At Surety Bonds Agent, we offer a full range of surety bonds nationwide through an extended carrier network. Continue below to learn more about Alabama contractor license bonds. If you have additional questions or want to explore bonding solutions for your business, speak with one of our knowledgeable surety bond experts.

CONTACT US FOR A

FREE CONSTRUCTION BOND QUOTE

What Is a Contractor License Bond?

Not all contractors will need to purchase a contractor license bond. When one is required, the purpose is to protect project owners against financial loss resulting from the contractor’s failure to operate in accordance with state law and local regulations.

 

Alabama contractors planning to work on projects estimated at $50,000 or more must be licensed by the State Licensing Board for General Contractors. Contractors licensed to do business in Alabama must provide documentation showing they have at least $10,000 in working capital (also referred to as net worth). Those with a net worth less than $10,000 must post a contractor license bond before they can bid on construction projects.

Additionally, certain municipalities impose a local contractor license bond requirement for contractors working in those jurisdictions. The required amount for local contractor license bonds can be as little as $1,000 to as much as $100,000. Alabama’s bonding rules are rather complex, so make sure you know whether you must provide a contractor license bond and, if so, in what amount.

An Alabama contractor license bond is legally binding on three parties: the government entity requiring the bond (the bond’s “obligee”), the contractor purchasing the bond (the “principal”), and the party guaranteeing the bond (the “surety”).

If the obligee suffers a financial loss due to the unlawful or unethical actions of the principal, the obligee can file a claim against the bond. If the surety finds that the claim is valid, it must be paid. The principal is legally obligated to pay all valid claims. But the usual practice is for the surety to pay the claim initially and be reimbursed at a later date by the principal. That’s because the surety, as the bond’s guarantor, has agreed to extend credit to the principal, up to the full amount of the bond, if the surety lacks the funds to pay a claim immediately. The principal’s legal obligation thus becomes a legal obligation to repay the surety. Not repaying that debt can result in the surety suing the principal to recover the funds.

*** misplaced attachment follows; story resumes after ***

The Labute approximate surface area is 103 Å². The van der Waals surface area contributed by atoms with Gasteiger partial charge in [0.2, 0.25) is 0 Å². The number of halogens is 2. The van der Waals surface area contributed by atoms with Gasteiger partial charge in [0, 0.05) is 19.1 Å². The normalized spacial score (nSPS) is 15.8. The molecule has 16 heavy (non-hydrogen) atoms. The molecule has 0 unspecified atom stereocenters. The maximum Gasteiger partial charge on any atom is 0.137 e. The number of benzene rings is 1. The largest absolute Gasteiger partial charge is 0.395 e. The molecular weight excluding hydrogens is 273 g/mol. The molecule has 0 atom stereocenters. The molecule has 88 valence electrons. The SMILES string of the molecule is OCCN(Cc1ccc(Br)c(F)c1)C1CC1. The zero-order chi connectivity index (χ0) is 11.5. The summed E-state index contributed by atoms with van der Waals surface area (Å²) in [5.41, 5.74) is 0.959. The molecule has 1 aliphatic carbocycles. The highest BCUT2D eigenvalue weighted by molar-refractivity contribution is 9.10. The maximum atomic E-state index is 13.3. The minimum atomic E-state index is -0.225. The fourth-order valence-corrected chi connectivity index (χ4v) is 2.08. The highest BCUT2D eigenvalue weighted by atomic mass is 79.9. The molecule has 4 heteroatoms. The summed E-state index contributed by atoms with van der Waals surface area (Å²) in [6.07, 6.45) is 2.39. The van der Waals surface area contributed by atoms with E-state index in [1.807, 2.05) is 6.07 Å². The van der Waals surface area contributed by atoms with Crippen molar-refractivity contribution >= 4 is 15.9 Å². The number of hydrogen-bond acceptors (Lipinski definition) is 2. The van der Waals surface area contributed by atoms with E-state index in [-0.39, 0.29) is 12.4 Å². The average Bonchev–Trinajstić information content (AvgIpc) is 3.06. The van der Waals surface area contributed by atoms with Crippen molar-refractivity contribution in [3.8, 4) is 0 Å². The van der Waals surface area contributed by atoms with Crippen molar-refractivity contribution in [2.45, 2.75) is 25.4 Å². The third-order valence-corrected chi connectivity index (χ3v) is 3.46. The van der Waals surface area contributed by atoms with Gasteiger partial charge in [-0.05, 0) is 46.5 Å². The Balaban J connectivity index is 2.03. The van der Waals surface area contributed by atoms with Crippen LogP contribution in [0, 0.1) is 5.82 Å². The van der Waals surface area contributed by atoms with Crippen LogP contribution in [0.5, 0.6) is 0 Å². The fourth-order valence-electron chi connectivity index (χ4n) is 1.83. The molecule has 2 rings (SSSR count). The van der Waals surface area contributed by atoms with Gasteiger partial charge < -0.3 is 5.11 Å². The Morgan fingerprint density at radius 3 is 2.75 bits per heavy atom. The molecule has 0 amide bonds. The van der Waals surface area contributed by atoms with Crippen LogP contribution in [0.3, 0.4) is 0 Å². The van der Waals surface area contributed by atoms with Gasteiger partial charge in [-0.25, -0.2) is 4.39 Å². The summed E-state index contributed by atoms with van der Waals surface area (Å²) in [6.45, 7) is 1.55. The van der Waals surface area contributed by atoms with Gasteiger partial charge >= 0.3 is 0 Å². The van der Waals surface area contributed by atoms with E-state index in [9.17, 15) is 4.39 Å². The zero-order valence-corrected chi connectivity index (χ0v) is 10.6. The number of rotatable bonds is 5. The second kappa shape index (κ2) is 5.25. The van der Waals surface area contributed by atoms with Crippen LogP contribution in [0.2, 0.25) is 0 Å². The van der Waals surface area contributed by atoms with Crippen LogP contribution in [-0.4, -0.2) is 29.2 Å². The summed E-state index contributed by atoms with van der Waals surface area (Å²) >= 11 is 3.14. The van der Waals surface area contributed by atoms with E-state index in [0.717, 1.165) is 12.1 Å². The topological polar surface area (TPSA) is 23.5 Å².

Contractor license bonds are sold for an annual premium that is a small percentage of the required bond amount. That percentage is the premium rate, which the surety assigns on a case-by-case basis through an underwriting assessment of the risk involved in lending money to the principal. That risk is measured primarily in terms of the principal’s personal credit score.

A high credit score indicates that the risk of the surety not being repaid for claims paid on the principal’s behalf is low, so the premium rate also will be low, perhaps even lower than 1%. A principal with a lower credit score suggests a higher risk level, which results in a higher premium rate.